Timeouts on the HttpWebRequest (and thus SOAP proxies)
Last summer I wrote several posts on using HttpWebRequest and SOAP proxies. Recently I was working on code that needed to handle requests that could take a really long time for the server to process. The client would give up and close the network connection long before the request completed.
The code had tried to control that using the HttpWebRequest.Timeout property. That helped, but it didn’t solve the problem. Without changing the Timeout property, the client gave up after 100 seconds, which is the default value for that property as stated in the docs. The Timeout property was set to infinite, but the client gave up after five minutes. Below is the doc for the Timeout property.
The number of milliseconds to wait before the request times out. The default is 100000 milliseconds (100 seconds).
Timeout is the number of milliseconds that a synchronous request made with the GetResponse method waits for a response, and the GetRequestStream method waits for a stream. If the resource is not returned within the time-out period, the request throws a WebException with the Status property set to Timeout.Caution In the case of asynchronous requests, it is the responsibility of the client application to implement its own timeout mechanism. Refer to the example in the BeginGetResponse method.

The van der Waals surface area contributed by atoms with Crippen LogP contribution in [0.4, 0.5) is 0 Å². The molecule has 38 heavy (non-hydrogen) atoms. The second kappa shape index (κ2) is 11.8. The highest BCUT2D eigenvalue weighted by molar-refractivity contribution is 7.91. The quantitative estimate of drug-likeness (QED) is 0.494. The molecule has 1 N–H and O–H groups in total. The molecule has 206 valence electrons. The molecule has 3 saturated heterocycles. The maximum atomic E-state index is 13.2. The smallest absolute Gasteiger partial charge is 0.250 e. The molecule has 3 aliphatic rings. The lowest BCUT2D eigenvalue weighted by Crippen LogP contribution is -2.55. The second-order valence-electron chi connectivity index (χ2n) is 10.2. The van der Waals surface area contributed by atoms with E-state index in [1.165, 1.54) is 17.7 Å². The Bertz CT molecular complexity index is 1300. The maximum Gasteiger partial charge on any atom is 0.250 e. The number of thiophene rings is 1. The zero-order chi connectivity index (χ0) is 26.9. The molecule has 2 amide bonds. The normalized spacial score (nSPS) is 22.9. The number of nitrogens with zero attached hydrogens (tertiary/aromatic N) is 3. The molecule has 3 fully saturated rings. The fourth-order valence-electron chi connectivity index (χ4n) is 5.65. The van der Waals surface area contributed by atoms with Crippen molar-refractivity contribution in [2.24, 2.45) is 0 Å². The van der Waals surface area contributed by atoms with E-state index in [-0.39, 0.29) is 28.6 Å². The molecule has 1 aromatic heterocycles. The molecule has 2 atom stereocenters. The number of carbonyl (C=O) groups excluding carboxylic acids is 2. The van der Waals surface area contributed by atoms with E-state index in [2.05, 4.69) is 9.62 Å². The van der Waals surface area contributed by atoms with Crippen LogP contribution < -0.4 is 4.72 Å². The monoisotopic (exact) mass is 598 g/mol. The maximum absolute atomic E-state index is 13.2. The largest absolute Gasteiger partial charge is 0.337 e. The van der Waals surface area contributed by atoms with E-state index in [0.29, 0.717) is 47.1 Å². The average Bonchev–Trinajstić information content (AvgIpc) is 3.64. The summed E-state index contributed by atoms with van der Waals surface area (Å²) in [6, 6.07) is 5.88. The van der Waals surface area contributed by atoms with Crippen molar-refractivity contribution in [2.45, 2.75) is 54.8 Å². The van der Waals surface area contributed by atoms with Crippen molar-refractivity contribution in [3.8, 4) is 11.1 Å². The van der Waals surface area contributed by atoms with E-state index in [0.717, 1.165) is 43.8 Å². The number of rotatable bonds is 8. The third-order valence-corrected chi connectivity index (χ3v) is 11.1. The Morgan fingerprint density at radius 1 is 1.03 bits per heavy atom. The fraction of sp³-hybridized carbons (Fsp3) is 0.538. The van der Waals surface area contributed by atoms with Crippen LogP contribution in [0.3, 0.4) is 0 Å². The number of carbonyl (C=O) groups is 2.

To specify the amount of time to wait before a read or write operation times out, use the ReadWriteTimeout property.
At the end of that, notice that they mention another timeout value, the HttpWebRequest.ReadWriteTimeout property. Here’s the doc for that.
The number of milliseconds before the writing or reading times out. Its default value is 300000 milliseconds (5 minutes).
Specifically, the ReadWriteTimeout property controls the time-out for the Read method, which is used to read the stream returned by the GetResponseStream method, and for the Write method, which is used to write to the stream returned by GetRequestStream method.
To specify the amount of time to wait for the request to complete, use the Timeout property.
Well, there’s the five minute timeout. If you want to wait for a long request, which is greater than five minutes for the HttpWebRequest, you need to set both properties. Using the information in the post from the summer, you can add code to your override of GetWebRequest() in your SOAP proxy to set the timeout to an hour, for example, using request.Timeout = 3600 * 1000 and request.ReadWriteTimeout = 3600 * 1000.
You may also notice that the Timeout property doesn’t apply to asynchronous calls that use the Begin/End call pattern. For those, only the ReadWriteTimeout applies.